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Energetic variability in toothed whales and relationships with a changing marine environment

Energetic variability in toothed whales and relationships with a changing marine environment
Vicki Hamilton


Vicki Hamilton1, Karen Evans1,2 and Mark Hindell1

  1. Institute for Marine and Antarctic Studies, University of Tasmania, Private Bag 129, Hobart, Tasmania 7001, Australia
  2. CSIRO Marine and Atmospheric Research, GPO Box 1538, Hobart, Tasmania 7001, Australia


Information on the biology of many marine mammal species in the Southern Hemisphere is sparse. The importance of addressing and identifying environmental change issues, such as the impacts of a changing climate on the distribution of species and prey resources, and the capacity for adaptation by marine mammals is recognised. To this end, there is a need for long-term cetacean environmental datasets for use in modelling studies for identifying interactions between management advice and the effects of variability in the marine environment. Here we describe a project that aims to provide insights into aspects of the responses of marine mammal species to climate mediated variation in the marine environment, and how these responses might vary into the future under changing climatic conditions. Using marine mammal teeth as multi-decadal archives of ecological information, relationships between variability in the marine environment and tooth growth, as an indicator of energy available for growth, and isotopic composition, as a reconstruction of past diet in marine mammals will be examined. Initially focusing on three pelagic cetacean species: the sperm whale (Physeter macrocephalus), the long-finned pilot whale (Globicephala melas) and the short-finned pilot whale (Globicephala macrorhynchus), this project will incorporate investigations of both taxonomic and geographic variability regionally across Australia and more broadly across the Southern Hemisphere. Statistical models developed will be used to investigate how future projections of oceanic conditions may influence energetic intake in each species and the potential for adaptation of these species under changing environmental conditions.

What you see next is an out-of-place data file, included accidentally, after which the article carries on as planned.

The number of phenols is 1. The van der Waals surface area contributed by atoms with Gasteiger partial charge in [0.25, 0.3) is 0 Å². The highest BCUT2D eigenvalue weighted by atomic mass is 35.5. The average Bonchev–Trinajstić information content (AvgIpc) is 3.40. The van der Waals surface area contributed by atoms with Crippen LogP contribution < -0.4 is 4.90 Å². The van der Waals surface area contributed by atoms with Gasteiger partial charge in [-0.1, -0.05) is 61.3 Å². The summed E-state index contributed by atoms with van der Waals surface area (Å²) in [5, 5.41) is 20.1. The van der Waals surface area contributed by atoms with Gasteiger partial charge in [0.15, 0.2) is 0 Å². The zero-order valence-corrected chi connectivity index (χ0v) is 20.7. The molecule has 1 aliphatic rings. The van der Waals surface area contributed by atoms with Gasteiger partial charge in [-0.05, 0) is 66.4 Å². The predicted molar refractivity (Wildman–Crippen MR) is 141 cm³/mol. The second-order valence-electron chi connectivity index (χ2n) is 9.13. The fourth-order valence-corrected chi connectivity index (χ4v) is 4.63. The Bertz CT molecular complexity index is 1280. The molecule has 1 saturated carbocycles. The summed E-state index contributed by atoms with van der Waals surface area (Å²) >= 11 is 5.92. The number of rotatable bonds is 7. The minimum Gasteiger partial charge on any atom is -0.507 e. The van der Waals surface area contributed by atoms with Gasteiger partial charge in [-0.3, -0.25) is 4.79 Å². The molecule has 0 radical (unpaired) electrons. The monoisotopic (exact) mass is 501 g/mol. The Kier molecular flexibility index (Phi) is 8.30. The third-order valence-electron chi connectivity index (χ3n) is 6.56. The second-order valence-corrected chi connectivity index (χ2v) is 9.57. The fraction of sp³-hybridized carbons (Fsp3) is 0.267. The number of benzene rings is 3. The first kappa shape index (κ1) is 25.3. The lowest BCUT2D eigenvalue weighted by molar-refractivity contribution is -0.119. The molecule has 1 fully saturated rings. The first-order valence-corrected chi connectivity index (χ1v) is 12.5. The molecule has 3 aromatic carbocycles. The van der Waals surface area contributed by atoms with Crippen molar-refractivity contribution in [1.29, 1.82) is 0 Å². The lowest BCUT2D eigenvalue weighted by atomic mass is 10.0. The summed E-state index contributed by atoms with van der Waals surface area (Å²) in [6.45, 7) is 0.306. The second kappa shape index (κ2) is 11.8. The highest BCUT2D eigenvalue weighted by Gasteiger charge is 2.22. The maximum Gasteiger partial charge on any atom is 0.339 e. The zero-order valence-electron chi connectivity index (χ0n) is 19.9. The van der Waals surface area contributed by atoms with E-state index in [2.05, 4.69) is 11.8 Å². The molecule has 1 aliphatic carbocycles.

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This page was last modified on 24 September 2013.